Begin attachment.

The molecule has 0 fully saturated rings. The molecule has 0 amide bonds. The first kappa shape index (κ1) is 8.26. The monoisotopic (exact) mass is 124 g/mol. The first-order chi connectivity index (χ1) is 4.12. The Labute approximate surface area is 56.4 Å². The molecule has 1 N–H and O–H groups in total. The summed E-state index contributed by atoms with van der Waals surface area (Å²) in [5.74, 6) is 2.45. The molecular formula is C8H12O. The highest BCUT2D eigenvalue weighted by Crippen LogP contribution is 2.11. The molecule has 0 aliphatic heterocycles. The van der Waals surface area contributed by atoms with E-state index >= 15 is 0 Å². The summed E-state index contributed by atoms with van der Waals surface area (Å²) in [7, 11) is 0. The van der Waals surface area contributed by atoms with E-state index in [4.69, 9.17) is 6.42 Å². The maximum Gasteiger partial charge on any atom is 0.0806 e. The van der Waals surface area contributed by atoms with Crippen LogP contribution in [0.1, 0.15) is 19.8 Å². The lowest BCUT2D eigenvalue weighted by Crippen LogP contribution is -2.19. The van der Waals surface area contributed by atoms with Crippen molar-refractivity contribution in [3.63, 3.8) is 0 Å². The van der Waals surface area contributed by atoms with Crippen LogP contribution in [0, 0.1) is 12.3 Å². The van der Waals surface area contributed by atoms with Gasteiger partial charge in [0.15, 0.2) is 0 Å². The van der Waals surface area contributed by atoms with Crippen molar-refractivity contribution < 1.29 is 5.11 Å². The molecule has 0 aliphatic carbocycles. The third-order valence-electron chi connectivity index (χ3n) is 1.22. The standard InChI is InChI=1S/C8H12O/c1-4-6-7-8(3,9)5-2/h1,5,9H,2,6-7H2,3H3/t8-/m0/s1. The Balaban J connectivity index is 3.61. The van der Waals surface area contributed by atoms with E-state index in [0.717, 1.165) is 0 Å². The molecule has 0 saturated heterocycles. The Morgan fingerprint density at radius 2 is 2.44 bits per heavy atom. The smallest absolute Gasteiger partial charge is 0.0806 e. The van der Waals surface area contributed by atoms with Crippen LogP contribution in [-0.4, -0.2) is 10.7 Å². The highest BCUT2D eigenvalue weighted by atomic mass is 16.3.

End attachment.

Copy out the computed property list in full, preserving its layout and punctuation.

The molecule has 0 fully saturated rings. The molecule has 0 amide bonds. The first kappa shape index (κ1) is 8.26. The monoisotopic (exact) mass is 124 g/mol. The first-order chi connectivity index (χ1) is 4.12. The Labute approximate surface area is 56.4 Å². The molecule has 1 N–H and O–H groups in total. The summed E-state index contributed by atoms with van der Waals surface area (Å²) in [5.74, 6) is 2.45. The molecular formula is C8H12O. The highest BCUT2D eigenvalue weighted by Crippen LogP contribution is 2.11. The molecule has 0 aliphatic heterocycles. The van der Waals surface area contributed by atoms with E-state index >= 15 is 0 Å². The summed E-state index contributed by atoms with van der Waals surface area (Å²) in [7, 11) is 0. The van der Waals surface area contributed by atoms with E-state index in [4.69, 9.17) is 6.42 Å². The maximum Gasteiger partial charge on any atom is 0.0806 e. The van der Waals surface area contributed by atoms with Crippen LogP contribution in [0.1, 0.15) is 19.8 Å². The lowest BCUT2D eigenvalue weighted by Crippen LogP contribution is -2.19. The van der Waals surface area contributed by atoms with Crippen molar-refractivity contribution in [3.63, 3.8) is 0 Å². The van der Waals surface area contributed by atoms with Crippen LogP contribution in [0, 0.1) is 12.3 Å². The van der Waals surface area contributed by atoms with Gasteiger partial charge in [0.15, 0.2) is 0 Å². The van der Waals surface area contributed by atoms with Crippen molar-refractivity contribution < 1.29 is 5.11 Å². The molecule has 0 aliphatic carbocycles. The third-order valence-electron chi connectivity index (χ3n) is 1.22. The standard InChI is InChI=1S/C8H12O/c1-4-6-7-8(3,9)5-2/h1,5,9H,2,6-7H2,3H3/t8-/m0/s1. The Balaban J connectivity index is 3.61. The van der Waals surface area contributed by atoms with E-state index in [0.717, 1.165) is 0 Å². The molecule has 0 saturated heterocycles. The Morgan fingerprint density at radius 2 is 2.44 bits per heavy atom. The smallest absolute Gasteiger partial charge is 0.0806 e. The van der Waals surface area contributed by atoms with Crippen LogP contribution in [-0.4, -0.2) is 10.7 Å². The highest BCUT2D eigenvalue weighted by atomic mass is 16.3.